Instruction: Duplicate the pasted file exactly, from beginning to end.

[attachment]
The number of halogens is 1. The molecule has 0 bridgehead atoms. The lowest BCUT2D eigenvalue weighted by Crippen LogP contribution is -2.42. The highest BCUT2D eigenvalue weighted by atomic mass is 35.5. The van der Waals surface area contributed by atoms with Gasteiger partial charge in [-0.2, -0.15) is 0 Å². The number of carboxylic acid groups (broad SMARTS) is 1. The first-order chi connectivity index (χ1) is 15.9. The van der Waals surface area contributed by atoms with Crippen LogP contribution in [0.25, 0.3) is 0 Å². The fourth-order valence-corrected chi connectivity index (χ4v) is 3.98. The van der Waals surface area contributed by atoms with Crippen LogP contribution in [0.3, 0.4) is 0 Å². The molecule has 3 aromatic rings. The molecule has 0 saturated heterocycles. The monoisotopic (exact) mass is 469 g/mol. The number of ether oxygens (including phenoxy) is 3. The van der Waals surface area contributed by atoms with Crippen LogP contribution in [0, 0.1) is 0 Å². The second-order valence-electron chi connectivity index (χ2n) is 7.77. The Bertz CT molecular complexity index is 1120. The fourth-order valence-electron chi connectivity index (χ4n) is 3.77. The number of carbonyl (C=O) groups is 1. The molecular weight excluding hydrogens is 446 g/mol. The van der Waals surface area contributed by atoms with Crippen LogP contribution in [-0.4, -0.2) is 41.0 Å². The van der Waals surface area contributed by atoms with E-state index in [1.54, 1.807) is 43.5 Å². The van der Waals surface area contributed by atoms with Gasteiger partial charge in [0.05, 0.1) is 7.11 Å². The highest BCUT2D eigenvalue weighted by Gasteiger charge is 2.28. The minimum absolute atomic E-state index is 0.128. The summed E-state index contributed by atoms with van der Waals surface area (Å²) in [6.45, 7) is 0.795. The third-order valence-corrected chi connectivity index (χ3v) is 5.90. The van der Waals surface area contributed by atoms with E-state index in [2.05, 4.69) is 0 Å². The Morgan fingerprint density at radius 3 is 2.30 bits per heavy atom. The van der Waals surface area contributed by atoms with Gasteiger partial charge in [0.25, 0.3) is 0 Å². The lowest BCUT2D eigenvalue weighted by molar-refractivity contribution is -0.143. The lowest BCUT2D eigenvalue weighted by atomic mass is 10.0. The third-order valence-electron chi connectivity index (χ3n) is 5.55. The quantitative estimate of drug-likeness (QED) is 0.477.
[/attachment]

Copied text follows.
The number of halogens is 1. The molecule has 0 bridgehead atoms. The lowest BCUT2D eigenvalue weighted by Crippen LogP contribution is -2.42. The highest BCUT2D eigenvalue weighted by atomic mass is 35.5. The van der Waals surface area contributed by atoms with Gasteiger partial charge in [-0.2, -0.15) is 0 Å². The number of carboxylic acid groups (broad SMARTS) is 1. The first-order chi connectivity index (χ1) is 15.9. The van der Waals surface area contributed by atoms with Crippen LogP contribution in [0.25, 0.3) is 0 Å². The fourth-order valence-corrected chi connectivity index (χ4v) is 3.98. The van der Waals surface area contributed by atoms with Crippen LogP contribution in [0.3, 0.4) is 0 Å². The molecule has 3 aromatic rings. The molecule has 0 saturated heterocycles. The monoisotopic (exact) mass is 469 g/mol. The number of ether oxygens (including phenoxy) is 3. The van der Waals surface area contributed by atoms with Crippen LogP contribution in [0, 0.1) is 0 Å². The second-order valence-electron chi connectivity index (χ2n) is 7.77. The Bertz CT molecular complexity index is 1120. The fourth-order valence-electron chi connectivity index (χ4n) is 3.77. The number of carbonyl (C=O) groups is 1. The molecular weight excluding hydrogens is 446 g/mol. The van der Waals surface area contributed by atoms with Crippen LogP contribution in [-0.4, -0.2) is 41.0 Å². The van der Waals surface area contributed by atoms with E-state index in [1.54, 1.807) is 43.5 Å². The van der Waals surface area contributed by atoms with Gasteiger partial charge in [0.05, 0.1) is 7.11 Å². The highest BCUT2D eigenvalue weighted by Gasteiger charge is 2.28. The minimum absolute atomic E-state index is 0.128. The summed E-state index contributed by atoms with van der Waals surface area (Å²) in [6.45, 7) is 0.795. The third-order valence-corrected chi connectivity index (χ3v) is 5.90. The van der Waals surface area contributed by atoms with E-state index in [2.05, 4.69) is 0 Å². The Morgan fingerprint density at radius 3 is 2.30 bits per heavy atom. The van der Waals surface area contributed by atoms with Gasteiger partial charge in [0.25, 0.3) is 0 Å². The lowest BCUT2D eigenvalue weighted by molar-refractivity contribution is -0.143. The lowest BCUT2D eigenvalue weighted by atomic mass is 10.0. The third-order valence-electron chi connectivity index (χ3n) is 5.55. The quantitative estimate of drug-likeness (QED) is 0.477.